The youngest of Joshua’s three sons is 2 but still, the boys have a workbench in the house, with rasps, spokeshaves and handplanes. Joshua says he regularly finds little piles of shavings around the bench.
“I moved out to rural Maine because I wanted to be with my family,” Joshua says. “We started the whole thing by asking ourselves, What kind of life do we want to have? What do we want to do day in and day out? How do we want to raise our kids? What will life be like when the kids move out? And this is the kind of life we want – connected to nature, connected to farming, connected to handwork. And so we have the business stuff, Julia has her piano stuff [she teaches], I have Mortise & Tenon, so there’s a lot going on. But we always come back to: What kind of life do you want to live? Do we always want to be out in life chasing things? Do we want to push M&T and try to get it to grow, grow, grow? But it’s about satisfaction and family and raising our kids.”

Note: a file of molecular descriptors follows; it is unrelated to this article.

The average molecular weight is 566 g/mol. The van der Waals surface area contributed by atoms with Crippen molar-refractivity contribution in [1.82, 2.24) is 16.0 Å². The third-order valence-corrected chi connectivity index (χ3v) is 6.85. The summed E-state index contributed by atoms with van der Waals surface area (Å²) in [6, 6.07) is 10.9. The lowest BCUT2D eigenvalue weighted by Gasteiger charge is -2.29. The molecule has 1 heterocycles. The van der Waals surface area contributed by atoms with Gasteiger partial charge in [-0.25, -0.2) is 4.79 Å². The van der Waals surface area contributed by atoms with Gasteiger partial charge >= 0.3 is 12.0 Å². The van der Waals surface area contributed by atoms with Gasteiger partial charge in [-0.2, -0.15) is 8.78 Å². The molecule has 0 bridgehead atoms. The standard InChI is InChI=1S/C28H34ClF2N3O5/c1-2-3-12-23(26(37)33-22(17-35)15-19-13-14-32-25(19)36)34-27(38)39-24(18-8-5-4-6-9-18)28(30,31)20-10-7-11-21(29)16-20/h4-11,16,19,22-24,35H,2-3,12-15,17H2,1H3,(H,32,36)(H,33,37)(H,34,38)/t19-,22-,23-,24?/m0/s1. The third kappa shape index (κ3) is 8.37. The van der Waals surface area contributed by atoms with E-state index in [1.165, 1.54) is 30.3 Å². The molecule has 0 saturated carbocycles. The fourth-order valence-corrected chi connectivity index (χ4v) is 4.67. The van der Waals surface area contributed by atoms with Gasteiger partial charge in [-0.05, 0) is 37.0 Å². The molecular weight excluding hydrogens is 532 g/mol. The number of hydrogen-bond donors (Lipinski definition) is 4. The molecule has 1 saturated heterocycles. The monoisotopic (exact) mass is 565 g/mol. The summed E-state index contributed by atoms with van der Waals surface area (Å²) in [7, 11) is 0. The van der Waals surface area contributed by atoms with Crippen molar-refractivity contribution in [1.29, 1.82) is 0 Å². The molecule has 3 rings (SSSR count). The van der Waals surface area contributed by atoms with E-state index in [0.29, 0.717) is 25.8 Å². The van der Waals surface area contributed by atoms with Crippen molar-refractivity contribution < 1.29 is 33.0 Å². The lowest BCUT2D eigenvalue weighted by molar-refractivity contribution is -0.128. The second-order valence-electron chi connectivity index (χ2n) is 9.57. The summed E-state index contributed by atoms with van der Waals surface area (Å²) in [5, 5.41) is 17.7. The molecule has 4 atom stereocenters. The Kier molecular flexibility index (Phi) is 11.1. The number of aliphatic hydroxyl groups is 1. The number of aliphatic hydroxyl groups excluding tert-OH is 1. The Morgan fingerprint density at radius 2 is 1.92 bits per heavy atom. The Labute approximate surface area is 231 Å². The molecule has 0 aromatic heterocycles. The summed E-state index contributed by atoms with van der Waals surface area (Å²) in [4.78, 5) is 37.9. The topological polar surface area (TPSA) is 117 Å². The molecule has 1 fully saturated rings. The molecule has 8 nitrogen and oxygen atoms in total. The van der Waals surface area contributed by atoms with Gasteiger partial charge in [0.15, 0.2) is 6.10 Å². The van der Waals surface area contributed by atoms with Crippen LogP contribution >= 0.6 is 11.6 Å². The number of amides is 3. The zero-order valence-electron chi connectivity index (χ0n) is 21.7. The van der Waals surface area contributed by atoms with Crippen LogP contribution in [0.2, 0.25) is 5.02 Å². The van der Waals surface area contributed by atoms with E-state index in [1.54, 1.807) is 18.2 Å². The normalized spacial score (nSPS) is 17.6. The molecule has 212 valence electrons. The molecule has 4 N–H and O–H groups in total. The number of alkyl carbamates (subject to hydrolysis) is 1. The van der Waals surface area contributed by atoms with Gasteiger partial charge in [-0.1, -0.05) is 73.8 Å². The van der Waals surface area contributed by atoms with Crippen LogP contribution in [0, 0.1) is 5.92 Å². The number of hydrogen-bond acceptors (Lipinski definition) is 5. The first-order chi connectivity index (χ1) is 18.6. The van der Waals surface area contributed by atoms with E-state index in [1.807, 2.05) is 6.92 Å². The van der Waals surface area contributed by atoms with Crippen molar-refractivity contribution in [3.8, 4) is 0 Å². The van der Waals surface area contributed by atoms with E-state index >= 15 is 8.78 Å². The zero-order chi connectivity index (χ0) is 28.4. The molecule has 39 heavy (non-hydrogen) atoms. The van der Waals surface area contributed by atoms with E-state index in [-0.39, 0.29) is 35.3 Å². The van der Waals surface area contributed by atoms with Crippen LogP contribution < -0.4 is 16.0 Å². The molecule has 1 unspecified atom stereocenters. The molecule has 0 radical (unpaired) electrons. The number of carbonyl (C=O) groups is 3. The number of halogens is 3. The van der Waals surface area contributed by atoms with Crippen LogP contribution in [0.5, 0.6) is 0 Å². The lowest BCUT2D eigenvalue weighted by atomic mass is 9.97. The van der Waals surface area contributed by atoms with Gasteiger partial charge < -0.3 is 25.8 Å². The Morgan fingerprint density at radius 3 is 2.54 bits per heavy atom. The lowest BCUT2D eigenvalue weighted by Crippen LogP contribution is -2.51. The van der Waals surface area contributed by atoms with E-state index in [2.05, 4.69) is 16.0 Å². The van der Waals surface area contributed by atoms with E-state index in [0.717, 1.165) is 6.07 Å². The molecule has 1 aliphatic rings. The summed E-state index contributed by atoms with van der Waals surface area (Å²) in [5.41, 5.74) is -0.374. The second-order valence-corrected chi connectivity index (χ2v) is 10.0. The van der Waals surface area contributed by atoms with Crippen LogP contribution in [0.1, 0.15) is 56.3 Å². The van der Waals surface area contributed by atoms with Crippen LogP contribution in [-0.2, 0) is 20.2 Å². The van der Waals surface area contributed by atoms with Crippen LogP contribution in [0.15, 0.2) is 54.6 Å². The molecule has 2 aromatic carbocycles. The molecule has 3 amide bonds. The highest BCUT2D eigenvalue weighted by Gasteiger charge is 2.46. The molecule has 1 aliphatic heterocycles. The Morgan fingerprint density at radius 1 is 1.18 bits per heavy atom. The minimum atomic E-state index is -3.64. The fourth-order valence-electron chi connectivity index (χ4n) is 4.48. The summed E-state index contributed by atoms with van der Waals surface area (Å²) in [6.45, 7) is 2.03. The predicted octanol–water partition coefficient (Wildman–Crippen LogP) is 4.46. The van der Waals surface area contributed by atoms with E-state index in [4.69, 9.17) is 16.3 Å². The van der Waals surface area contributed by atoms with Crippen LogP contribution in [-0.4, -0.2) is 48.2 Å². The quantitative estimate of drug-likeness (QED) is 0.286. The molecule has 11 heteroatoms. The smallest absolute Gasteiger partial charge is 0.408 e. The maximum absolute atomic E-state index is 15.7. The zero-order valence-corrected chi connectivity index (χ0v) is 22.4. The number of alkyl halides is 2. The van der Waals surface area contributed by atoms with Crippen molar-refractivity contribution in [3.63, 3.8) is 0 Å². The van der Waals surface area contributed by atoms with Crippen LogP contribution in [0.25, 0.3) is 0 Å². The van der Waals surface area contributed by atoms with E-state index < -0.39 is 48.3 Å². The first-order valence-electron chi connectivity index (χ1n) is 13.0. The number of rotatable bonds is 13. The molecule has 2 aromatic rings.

And in 10 years?
“I just want to milk my goats,” he says.
Joshua and Mike have been asking some hard questions lately. Mortise & Tenon is going all the time. Take the packing parties, for example. With growth, they simply aren’t sustainable. And Joshua finds that distressing.
“I don’t have visions of conquering the woodworking world,” he says. “I just want to make my own magazine and have my garden. I’m not resisting success but I don’t do any advertising, I’m not a salesman, I don’t try to push it. It’s just the natural growth of it. I just want a quiet life in rural Maine. That’s my goal.”
Joshua talks about Patagonia, and how they only grow 1 percent a year. He talks about strong growth rather than fast growth and how he wants M&T to still be around in 75 years.
“It really changes the way you think about your work,” he says.